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Why No MP3 License?

Feb 4, 2013 at 12:06 AM

First of all, thank you for this incredible library. My game would literally be lost without it, it'd likely end up relying on something like XACT instead.

I noticed on the forum that when the MP3 license is mentioned you've said that one isn't required. Why is that? I was under the impression that any use of the MP3 format required a license?

Your elaboration would be greatly appreciated as I'd rather not have to go to the lengths of adding Ogg Vorbis support.

Thanks muchly,

Punchbag Entertainment
Feb 4, 2013 at 10:58 AM
Windows comes with an MP3 decoder, which you are licensed to use already.

Feb 4, 2013 at 12:51 PM
Hi Mark,

That's great, thank you for coming back to me.

Kind Regards,

Feb 4, 2013 at 4:51 PM

A couple of points to consider, as well:

1) Ogg Vorbis support with NAudio is simple: NVorbis (specifically NVorbis.NAudioSupport). Also on NuGet. The usage is generally similar to Mp3FileReader.

2) If you are in the U.S., and this is a commercial project, MP3 might come with baggage you don't want. Specifically, you might need a license to distribute the encoded files - OR - might need to use a licensed encoder to get the distribution license. IANAL, so please check with an attorney if you want to make sure.

Performance differences between NVorbis and NAudio MP3 are hard to say offhand... NVorbis isn't native code, so it has some CLR overhead to deal with. NAudio MP3 is partially native code (all the expensive parts), but pays the P/Invoke "tax" for the privilege. NVorbis uses larger buffers, but NAudio MP3 has to use multiple buffers. Benchmarks will be your friend here.

If you choose to use Vorbis, I recommend using the latest version of the aoTuv encoder.

Good luck with your project!
Feb 4, 2013 at 9:43 PM
Hi ioctlLR,

Thanks for your advice! I have actually integrated NVorbis already (I melded the support it provides into AudioFileReader for consistency). Thanks for the encoder link, that'll no doubt come in very handy.

I've found that OggVorbis files are substantially slower to initialise, at least using NVorbis, and that they sometimes suffer a quality issue when I fade the volume in/out. I can work around the slower initialisation using an audio thread and pre-loading the files, but I don't suppose you have any advise regarding the volume quality issue? Currently as you can imagine from what I've described so far, I have the NVorbis VorbisStreamReader working the same way as an Mp3FileReader within the AudioFileReader class.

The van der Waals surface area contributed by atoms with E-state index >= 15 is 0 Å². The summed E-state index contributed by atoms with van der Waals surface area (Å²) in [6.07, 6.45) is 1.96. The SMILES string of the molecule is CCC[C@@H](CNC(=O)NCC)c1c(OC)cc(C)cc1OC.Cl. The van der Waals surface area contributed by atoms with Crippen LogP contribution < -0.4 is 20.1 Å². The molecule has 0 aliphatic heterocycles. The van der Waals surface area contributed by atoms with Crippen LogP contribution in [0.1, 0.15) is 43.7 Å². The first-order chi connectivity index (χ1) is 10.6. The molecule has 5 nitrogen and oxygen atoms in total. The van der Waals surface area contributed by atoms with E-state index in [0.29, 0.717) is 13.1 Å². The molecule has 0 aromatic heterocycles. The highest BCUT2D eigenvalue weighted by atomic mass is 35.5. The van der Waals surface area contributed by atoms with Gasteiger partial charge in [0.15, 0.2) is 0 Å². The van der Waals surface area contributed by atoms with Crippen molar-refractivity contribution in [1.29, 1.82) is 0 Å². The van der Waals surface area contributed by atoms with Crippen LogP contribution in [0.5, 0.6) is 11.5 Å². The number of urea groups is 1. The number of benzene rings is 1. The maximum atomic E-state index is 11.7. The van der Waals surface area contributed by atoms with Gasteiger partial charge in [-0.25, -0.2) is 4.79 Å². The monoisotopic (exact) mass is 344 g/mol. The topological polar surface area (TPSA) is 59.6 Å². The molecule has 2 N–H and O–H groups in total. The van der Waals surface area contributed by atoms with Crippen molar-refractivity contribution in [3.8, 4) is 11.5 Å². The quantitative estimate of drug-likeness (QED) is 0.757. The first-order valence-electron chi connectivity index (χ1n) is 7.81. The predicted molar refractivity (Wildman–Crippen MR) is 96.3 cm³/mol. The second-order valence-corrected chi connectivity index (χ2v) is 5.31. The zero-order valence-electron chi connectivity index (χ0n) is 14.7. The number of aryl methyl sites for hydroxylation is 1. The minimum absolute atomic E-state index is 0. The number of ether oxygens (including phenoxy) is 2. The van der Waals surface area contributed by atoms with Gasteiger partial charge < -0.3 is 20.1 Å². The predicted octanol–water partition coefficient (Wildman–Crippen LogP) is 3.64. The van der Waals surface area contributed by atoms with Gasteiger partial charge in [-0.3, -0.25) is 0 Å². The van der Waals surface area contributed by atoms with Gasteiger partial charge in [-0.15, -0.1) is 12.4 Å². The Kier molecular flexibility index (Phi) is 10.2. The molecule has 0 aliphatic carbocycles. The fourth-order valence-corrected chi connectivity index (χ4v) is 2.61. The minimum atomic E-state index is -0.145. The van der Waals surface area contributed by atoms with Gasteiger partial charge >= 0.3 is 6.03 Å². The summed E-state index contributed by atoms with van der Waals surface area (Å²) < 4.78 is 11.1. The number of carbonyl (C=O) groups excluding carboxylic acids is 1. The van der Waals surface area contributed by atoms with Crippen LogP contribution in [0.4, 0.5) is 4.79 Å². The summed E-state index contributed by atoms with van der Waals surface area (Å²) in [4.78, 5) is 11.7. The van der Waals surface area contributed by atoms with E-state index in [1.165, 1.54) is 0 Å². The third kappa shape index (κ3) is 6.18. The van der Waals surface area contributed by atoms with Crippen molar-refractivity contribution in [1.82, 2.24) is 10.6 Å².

Kind Regards,

Feb 4, 2013 at 11:09 PM

Cool. That sounds like a nice little addition to NAudio.

The startup performance is a bit of a concern... Let's move this over to the NVorbis project so we don't pollute Mark's inbox with unrelated discussion... :)

Do you mind creating a bug report?
Feb 4, 2013 at 11:52 PM
Hi ioctlLR,

I have a feeling it was down to the file I was playing rather than anything else, since my own files are both decent quality and loading quickly :) I will skip over to NVorbis if I have any other issues though, at the moment I'm just working on getting my code to respect NVorbis better and to avoid spamming sfx, etc.

Cheers for your replies

May 20, 2014 at 7:24 PM
Hi Mark,
i m using Naudio to convert a Wav file to Mp3 with the following code. My concern is do i need a license for mp3 ?
using (var retMs = new MemoryStream())
        using (var ms = new MemoryStream(wavFile))
        using (var rdr = new WaveFileReader(ms))
            using (var conversionStream = WaveFormatConversionStream.CreatePcmStream(rdr))
                using (var wtr = new LameMP3FileWriter(retMs, conversionStream.WaveFormat, LAMEPreset.STANDARD))
                    return retMs.ToArray();
May 21, 2014 at 11:03 AM
Technically, yes, you are supposed to pay for a license if you sell commercial software that can create MP3s. One way some companies work around this is by asking users to download LAME themseleves
May 21, 2014 at 1:32 PM
Hi Mark,
thanks for your answer. Actually dont really sell anything, i m working on a company website which need to hear their customer service recordings. The recording are save in wav gsm 6.10 format. Clients will log in and hear those recordings. As wav file especially gsm 6.10 doesn't work with all browser, i want to convert the recordings in mp3 and then use JPlayer to play them. Therefore i was wondering if there is any legal concerns.

May 21, 2014 at 1:37 PM
IANAL, but here's my take on the license:

If you are writing it for your employer to use and no one outside your employer will access it, you do not need a license. Otherwise, you probably do.